ByteDance rebuffs Microsoft’s TikTok purchase proposal

Microsoft has revealed that ByteDance, owner of TikTok, has declined to sell its US operations to the software giant.

“ByteDance let us know today they would not be selling TikTok’s US operations to Microsoft,” said a brief Sunday post to Microsoft’s corporate blog.

“We are confident our proposal would have been good for TikTok’s users, while protecting national security interests,” the post says, adding that Microsoft planned “significant changes to ensure the service met the highest standards for security, privacy, online safety, and combatting disinformation, and we made these principles clear in our August statement.”

Microsoft confirms pursuit of TikTok after Satya Nadella chats to Donald Trump


Microsoft signed off its blog post with “We look forward to seeing how the service evolves in these important areas.”

US president Donald Trump has set a deadline of September 15th for TikTok to either be sold to a US company or shut down its operations in the country.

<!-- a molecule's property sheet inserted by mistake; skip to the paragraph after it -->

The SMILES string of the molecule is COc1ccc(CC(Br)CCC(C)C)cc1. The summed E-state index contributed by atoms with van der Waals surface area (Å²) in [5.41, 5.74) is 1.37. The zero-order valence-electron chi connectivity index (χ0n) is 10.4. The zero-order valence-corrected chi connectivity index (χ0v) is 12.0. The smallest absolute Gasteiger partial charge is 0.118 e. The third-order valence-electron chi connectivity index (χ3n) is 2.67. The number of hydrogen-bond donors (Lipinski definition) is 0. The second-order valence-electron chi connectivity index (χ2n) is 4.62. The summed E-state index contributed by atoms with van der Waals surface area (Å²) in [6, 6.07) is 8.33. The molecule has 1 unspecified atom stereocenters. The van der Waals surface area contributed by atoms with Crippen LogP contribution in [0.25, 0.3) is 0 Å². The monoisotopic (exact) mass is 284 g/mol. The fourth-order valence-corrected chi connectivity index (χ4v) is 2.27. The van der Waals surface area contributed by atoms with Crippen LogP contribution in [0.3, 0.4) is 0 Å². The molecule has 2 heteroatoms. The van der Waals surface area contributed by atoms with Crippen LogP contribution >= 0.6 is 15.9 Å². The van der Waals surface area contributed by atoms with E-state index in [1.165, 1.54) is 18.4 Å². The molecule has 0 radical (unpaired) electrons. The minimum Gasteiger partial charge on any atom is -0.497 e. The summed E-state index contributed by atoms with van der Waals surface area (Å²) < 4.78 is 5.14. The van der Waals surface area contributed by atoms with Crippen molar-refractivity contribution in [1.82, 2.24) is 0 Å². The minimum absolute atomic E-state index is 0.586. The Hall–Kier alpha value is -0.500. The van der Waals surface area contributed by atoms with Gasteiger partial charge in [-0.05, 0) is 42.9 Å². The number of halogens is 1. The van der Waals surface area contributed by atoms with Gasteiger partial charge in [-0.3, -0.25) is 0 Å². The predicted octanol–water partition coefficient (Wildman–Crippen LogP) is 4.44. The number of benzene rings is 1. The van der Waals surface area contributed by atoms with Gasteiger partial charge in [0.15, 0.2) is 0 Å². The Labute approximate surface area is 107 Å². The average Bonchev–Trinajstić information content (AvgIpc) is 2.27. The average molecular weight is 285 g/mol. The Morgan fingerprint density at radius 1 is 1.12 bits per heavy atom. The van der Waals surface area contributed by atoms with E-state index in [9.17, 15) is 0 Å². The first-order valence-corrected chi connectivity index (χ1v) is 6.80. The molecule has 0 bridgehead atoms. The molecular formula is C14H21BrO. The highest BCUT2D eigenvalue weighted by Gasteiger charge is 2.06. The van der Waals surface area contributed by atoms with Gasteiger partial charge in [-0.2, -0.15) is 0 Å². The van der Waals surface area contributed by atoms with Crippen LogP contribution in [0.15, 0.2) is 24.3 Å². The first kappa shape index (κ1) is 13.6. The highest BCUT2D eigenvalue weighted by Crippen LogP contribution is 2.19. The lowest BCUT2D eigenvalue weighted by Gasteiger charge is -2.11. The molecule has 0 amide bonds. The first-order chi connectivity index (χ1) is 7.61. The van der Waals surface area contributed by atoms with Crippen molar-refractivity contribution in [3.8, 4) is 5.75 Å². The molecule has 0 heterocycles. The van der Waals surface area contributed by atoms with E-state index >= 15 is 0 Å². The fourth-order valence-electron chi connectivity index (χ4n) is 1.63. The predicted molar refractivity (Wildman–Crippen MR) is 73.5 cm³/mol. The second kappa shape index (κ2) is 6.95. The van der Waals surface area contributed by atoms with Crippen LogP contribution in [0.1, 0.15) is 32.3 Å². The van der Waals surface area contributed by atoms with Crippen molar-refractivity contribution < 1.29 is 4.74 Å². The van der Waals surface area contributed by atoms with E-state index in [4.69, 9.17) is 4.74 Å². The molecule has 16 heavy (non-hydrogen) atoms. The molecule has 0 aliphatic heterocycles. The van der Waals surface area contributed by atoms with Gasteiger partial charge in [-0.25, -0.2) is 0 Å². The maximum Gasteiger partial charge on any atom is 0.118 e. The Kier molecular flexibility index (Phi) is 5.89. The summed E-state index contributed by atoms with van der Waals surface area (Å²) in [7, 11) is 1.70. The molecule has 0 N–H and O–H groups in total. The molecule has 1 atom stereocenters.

Trump also called for all-American security of the highest order to be brought to TikTok because he asserts the made-in-China social network creates national security risks by collecting consumer data.

Which is deeply ironic given that Microsoft has experience as a steward of consumer data across many properties. The remaining American company known to be interested in acquiring TikTok, Oracle, has less experience of doing so and almost no consumer business. Oracle does, however, offer marketing software that would become more potent if infused with the records of millions of TikTok users. Oracle also has little or no experience handling the kinds of controversies that erupt endlessly on social media platforms. Last week, for example, a violent video thought to depict a suicide circulated widely on TikTok. The video led to calls for tighter moderation and protection of young users of the social network.

ByteDance and TikTok have not made any statements about the sale at the time of writing. Nor has Oracle. The Register will update this story if more information becomes available. ®

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